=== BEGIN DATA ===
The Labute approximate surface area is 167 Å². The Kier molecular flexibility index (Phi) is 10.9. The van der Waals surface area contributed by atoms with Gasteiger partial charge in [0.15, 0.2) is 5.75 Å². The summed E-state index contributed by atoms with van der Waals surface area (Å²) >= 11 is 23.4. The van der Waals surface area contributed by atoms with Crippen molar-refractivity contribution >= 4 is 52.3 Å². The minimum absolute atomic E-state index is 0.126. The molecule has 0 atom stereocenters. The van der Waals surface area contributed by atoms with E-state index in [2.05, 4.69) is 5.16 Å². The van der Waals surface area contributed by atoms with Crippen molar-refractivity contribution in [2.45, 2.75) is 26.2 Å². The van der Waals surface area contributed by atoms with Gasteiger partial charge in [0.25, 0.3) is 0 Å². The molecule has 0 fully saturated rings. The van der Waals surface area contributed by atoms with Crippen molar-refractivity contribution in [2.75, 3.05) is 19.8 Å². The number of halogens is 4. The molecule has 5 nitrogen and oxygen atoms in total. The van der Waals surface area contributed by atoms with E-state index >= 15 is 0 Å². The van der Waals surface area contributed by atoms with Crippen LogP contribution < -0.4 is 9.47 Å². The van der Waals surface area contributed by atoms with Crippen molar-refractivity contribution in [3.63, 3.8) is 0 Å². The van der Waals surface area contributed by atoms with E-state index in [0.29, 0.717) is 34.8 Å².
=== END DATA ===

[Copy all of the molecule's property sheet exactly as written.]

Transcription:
The Labute approximate surface area is 167 Å². The Kier molecular flexibility index (Phi) is 10.9. The van der Waals surface area contributed by atoms with Gasteiger partial charge in [0.15, 0.2) is 5.75 Å². The summed E-state index contributed by atoms with van der Waals surface area (Å²) >= 11 is 23.4. The van der Waals surface area contributed by atoms with Crippen molar-refractivity contribution >= 4 is 52.3 Å². The minimum absolute atomic E-state index is 0.126. The molecule has 0 atom stereocenters. The van der Waals surface area contributed by atoms with E-state index in [2.05, 4.69) is 5.16 Å². The van der Waals surface area contributed by atoms with Crippen molar-refractivity contribution in [2.45, 2.75) is 26.2 Å². The van der Waals surface area contributed by atoms with Gasteiger partial charge in [0.25, 0.3) is 0 Å². The molecule has 0 fully saturated rings. The van der Waals surface area contributed by atoms with Crippen molar-refractivity contribution in [2.75, 3.05) is 19.8 Å². The number of halogens is 4. The molecule has 5 nitrogen and oxygen atoms in total. The van der Waals surface area contributed by atoms with E-state index >= 15 is 0 Å². The van der Waals surface area contributed by atoms with Crippen LogP contribution < -0.4 is 9.47 Å². The van der Waals surface area contributed by atoms with Crippen molar-refractivity contribution in [3.63, 3.8) is 0 Å². The van der Waals surface area contributed by atoms with E-state index in [0.29, 0.717) is 34.8 Å².